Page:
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Robert S. Duncanson: Small Paintings from Ohio Collections

July 14 - October 17, 2004


(above: Robert S. Duncanson, Mayan Ruins, Yucatan, 1848, oil on canvas. The Dayton Art Institute, museum purchase with funds provided by the Daniel Blau Endowment)


Robert S. Duncanson (1821­1872) painted the suite of eight landscape murals and two overdoor floral vignettes in the Museum's foyer in about 1850, when it was the private home of Nicholas Longworth. This commission launched the young artist's career and set him on the path to becoming the first African American artist to achieve an international reputation. The four paintings in this exhibition were selected to provide context for the mural commission and to shed light on the development of Duncanson's style. (right: Robert S. Duncanson, Mount Trempe'lOue on the Upper Mississippi, 1870, oil on canvas. Private collection) 

Duncanson descended from an emancipated Virginia slave, Charles Duncanson, who moved north to Fayette, New York, prior to 1790 to escape the slave system. Charles's son, John Dean, and his wife, Lucy, raised a family of seven children, including Robert. The family even-tually moved to Monroe, Michigan, where Robert apprenticed in the family trades of house painting and carpentry.

Yearning to be an artist, Duncanson moved to Cincinnati in 1840, determined to break into the exclusively Caucasian art community. He taught himself art by painting portraits and copying prints. He also studied the style of the Hudson River school of painting, which had been established as early as 1825 when William Cullen Bryant and other poets called on artists to paint the wilderness as a symbol of the American nation.

By 1850 Longworth described Duncanson as "one of our most promising painters" and "a man of great industry and worth."

Abby S. Schwartz
Curator of Education


Object labels from the exhibition:


Abandoned Mill Scene, about 1848
Oil on canvas
Taft Museum of Art, gift of Mr. and Mrs. Stanley Cohen, 1992.1
Duncanson's landscape painting style was influenced by his colleague William Louis Sonntag (1822­1900), whose studio adjoined Duncanson's on Fourth Street in Cincinnati. Under Sonntag's influence, Duncanson began primarily to produce landscapes.
In this early work, the young artist's emerging under-standing of spatial relationships is revealed. The lonely mill, set in the middle ground, is framed by trees and illuminated by sunlight streaming through clouds. It foretells the more romantic, spiritual style of the suite of murals he would soon execute for Longworth's home, where the theme of the cabin or cottage nestled in the woods was repeated with a more expansive palette and a greater awareness of light as a means of defining space.
Mayan Ruins, Yucatan, 1848
Oil on canvas
The Dayton Art Institute. Museum purchase with funds provided by the Daniel Blau Endowment, 1984.105
As did many painters of his time, Duncanson turned to illustrations in books and periodicals to find inspira-tion for his paintings. In the 1840s, two Englishmen, John Stevens and Frederick Catherwood, published an illustrated account of their travels in Central America. One of those engravings was likely the inspiration for this canvas, because Duncanson never traveled to South or Central America.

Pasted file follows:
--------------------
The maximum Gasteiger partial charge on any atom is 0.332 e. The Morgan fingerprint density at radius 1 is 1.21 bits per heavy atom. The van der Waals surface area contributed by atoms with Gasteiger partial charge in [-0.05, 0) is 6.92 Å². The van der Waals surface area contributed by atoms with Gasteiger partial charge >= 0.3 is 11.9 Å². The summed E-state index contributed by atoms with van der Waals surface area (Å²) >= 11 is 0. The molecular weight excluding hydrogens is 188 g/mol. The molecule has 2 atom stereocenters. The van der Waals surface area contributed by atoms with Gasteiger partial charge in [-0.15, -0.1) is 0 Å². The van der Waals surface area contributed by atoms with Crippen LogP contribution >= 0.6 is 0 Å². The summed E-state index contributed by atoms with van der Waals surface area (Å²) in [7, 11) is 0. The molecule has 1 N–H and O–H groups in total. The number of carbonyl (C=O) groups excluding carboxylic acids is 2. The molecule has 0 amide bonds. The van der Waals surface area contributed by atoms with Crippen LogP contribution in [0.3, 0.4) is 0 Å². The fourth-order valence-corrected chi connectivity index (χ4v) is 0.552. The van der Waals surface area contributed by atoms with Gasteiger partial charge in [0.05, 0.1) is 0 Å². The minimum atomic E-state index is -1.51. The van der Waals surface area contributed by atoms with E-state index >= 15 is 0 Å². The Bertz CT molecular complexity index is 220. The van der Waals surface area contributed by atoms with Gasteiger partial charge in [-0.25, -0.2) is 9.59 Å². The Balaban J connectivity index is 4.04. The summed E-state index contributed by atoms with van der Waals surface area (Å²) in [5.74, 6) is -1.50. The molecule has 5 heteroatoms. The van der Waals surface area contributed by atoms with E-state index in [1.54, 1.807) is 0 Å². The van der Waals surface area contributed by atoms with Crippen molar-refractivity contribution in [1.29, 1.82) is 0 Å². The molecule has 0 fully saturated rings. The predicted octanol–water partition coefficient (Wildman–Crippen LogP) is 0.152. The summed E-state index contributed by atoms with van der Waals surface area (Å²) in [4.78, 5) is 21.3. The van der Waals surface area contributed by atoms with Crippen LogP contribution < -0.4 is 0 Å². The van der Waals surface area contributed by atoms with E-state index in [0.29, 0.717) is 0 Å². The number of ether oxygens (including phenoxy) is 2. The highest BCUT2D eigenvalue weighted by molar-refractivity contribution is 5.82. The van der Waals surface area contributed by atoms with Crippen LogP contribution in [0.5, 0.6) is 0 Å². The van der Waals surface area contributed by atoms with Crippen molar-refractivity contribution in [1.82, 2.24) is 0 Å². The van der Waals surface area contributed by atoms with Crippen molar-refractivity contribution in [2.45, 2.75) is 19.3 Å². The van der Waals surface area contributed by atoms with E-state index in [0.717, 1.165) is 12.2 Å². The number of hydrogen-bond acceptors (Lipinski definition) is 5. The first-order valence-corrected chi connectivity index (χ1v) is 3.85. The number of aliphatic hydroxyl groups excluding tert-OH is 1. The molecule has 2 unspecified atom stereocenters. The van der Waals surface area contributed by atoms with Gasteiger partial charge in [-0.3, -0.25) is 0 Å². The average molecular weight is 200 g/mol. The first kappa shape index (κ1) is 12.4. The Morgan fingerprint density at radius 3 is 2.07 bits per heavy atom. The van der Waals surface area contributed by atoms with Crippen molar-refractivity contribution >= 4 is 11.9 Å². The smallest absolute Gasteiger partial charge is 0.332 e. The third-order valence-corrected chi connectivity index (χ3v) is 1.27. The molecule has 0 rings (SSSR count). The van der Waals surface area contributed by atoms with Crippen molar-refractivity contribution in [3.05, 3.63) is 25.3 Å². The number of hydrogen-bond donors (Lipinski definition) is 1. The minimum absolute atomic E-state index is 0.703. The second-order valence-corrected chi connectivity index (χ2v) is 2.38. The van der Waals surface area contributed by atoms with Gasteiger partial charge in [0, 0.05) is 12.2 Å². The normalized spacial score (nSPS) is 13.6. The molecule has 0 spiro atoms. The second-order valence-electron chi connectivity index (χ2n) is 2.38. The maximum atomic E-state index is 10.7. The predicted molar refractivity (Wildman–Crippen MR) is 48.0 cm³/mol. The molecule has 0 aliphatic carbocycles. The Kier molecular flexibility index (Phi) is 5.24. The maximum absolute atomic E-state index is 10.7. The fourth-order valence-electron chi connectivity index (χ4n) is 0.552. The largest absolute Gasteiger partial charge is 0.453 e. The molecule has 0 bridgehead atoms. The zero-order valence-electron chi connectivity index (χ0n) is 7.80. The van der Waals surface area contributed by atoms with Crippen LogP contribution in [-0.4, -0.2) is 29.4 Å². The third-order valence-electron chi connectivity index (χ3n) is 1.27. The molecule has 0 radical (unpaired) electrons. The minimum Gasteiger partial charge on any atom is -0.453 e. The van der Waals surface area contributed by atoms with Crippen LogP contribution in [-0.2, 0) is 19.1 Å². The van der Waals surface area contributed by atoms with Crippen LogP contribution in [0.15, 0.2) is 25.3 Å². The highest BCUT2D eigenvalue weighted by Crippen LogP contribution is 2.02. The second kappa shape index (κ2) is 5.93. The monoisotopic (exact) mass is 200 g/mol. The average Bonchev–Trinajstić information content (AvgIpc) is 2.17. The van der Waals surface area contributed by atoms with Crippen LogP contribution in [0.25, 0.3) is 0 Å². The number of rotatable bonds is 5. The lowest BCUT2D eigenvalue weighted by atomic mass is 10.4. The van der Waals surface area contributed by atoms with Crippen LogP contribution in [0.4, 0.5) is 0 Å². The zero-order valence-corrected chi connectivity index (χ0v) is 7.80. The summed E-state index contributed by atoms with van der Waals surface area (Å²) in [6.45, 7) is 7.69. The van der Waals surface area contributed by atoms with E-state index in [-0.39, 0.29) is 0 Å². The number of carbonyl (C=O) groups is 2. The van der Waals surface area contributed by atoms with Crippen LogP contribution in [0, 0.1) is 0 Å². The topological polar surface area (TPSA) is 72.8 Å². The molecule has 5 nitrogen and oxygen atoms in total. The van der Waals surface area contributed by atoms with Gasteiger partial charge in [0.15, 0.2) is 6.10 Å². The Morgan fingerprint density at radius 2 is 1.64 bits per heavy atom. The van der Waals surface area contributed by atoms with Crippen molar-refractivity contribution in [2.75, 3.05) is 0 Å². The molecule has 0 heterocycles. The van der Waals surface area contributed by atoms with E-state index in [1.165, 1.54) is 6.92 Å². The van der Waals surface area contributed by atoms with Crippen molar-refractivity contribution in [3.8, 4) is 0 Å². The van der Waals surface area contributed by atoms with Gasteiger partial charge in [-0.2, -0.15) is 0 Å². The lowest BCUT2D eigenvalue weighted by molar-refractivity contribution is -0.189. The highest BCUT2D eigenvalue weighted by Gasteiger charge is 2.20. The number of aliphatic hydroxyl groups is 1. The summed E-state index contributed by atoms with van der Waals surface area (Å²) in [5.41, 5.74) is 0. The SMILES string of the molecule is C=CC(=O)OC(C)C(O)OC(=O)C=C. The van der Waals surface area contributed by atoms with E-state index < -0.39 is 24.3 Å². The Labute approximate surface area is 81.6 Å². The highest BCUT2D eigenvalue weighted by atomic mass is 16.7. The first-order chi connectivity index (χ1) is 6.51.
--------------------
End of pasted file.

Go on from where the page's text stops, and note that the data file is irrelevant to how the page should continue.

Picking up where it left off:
This fantastic composition bears only superficial resemblance to actual Mayan ruins. Duncanson was unable to render convincingly the architectural details of the Mayan monuments and the effect of the tropical foliage of the Yucatan peninsula.
Woodland Pool, 1868
Oil on canvas
Collection of James G. Rust, Sr.
With the completion of the murals, which challenged Duncanson's technical capabilities because of their vast scale and complexity, the artist's career was formally launched. He went on to enjoy critical and popular success in Canada, Scotland, and England.
In the 1860s he fled to Canada to escape the Civil War and was influenced by the wilderness landscape and the photography of William Notman (1826­1891). Duncanson pursued a more realistic rendering of his landscape views and moved away from imaginary com-positions and fantastic subjects. This canvas, painted after he returned to Cincinnati in the winter of 1866­67, evidences a greater sense of naturalism than his earlier landscapes.
Mount Trempe l'Oue on the Upper Mississippi, 1870
Oil on canvas
Lent by the Queen City Club, Cincinnati
In 1869 Duncanson revisited the upper Mississippi River and Canada, retracing the path he had taken on an earlier trip. This canvas exemplifies the final style of his career. Unlike his earlier picturesque compositions with framed views and receding diagonals, this canvas has a more natural treatment of light and an open-ended composition. Its soft glow lends a nostalgic air and carries a message of solitude and reverie.
In October 1872, while hanging a show in Detroit, Duncanson suffered a nervous breakdown. Interned at the Michigan State Hospital, he died two months later. Regarded during his lifetime as the "best land-scape painter in the West," Duncanson was a crucial figure marking the emergence of the African American artist.

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